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Mountain beaver decreases brain size over time underground

Penelitian - Modern mountain beaver ancestors have relatively larger brain sizes. Scientists from the University of Toronto Scarborough report findings to Palaeontology that offer rare cases of the brain to be smaller than the size of the body is likely due to lifestyle changes over time.

The mountain beaver (Aplodontia rufa) are rodents that adapt to life in tunnels dug deep underground. But the fossil record shows the 30-million-year-old ancestor better adapting to life in a tree similar to a modern squirrel.

Penelitian Mountain beaver decreases brain size over time underground

"Early squirrels and ancestors of beavers have relatively similar brain sizes," says Ornella Bertrand of the Department of Anthropology at the University of Toronto Scarborough.

The mountain beaver can climb trees like their ancestors though rarely travel too far from burrows and are mostly active at night. Spending life underground and less dependent on the eye has shrunk the area of the neocortex responsible for vision over time.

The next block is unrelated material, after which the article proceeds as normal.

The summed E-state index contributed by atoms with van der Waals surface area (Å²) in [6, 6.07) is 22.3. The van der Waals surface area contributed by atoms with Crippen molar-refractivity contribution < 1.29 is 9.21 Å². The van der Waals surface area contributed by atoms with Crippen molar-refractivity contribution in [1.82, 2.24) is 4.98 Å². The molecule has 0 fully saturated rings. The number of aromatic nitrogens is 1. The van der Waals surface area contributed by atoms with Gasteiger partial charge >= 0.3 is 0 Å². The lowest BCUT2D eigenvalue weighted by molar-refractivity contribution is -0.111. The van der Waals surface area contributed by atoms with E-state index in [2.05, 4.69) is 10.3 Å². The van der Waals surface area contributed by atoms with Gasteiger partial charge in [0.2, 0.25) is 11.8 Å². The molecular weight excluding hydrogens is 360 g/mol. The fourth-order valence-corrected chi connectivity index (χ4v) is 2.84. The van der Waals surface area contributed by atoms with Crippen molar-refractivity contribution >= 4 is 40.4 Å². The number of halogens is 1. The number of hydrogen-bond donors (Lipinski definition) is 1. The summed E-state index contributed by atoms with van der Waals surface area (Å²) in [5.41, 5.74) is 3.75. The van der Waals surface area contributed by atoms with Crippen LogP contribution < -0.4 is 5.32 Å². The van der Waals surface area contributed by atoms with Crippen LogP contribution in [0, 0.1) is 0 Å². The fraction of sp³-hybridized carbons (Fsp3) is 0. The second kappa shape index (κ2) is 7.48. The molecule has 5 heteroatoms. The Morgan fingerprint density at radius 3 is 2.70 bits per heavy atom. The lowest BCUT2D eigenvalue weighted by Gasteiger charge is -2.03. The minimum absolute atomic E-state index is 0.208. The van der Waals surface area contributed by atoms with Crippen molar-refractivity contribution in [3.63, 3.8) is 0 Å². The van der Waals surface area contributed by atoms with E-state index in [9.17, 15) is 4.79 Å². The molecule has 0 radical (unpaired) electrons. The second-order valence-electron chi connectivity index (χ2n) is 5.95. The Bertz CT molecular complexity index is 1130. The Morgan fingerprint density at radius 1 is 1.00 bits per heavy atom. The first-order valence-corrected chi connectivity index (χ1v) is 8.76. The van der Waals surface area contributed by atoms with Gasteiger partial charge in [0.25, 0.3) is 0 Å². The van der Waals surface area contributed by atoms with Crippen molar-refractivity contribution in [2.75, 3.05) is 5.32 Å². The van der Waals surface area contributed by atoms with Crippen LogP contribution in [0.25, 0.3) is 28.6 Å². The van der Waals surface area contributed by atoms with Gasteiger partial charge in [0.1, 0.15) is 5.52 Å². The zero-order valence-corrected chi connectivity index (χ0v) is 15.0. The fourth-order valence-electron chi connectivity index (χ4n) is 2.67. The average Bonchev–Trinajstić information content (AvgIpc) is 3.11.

"The brain is metabolically expensive that requires a lot of energy. So the part of the brain that is not important to survive may have been chosen not to function," Bertrand said.

The researchers compared the virtual endocast where traces the brain made on the inside of the skull and found the part of the brain associated with vision in particular had shrunk over time. As time goes by, the modern mountain otters are less dependent on sight and the neocortex decreases in size.

"There is a relationship between arboreal, neocortical size and vision," Bertrand said.

Modern mountain otters have larger overall brain sizes than their ancestors, but the brain is smaller relative to body size. An evolutionary decline in brain size has been observed in pets including chickens, pigs and dogs, but the beaver is a rare example of a specific lifestyle shift.

Journal : Ornella C. Bertrand et al. Virtual endocasts of fossil Sciuroidea: brain size reduction in the evolution of fossoriality, Palaeontology, 27 June 2018, DOI:10.1111/pala.12378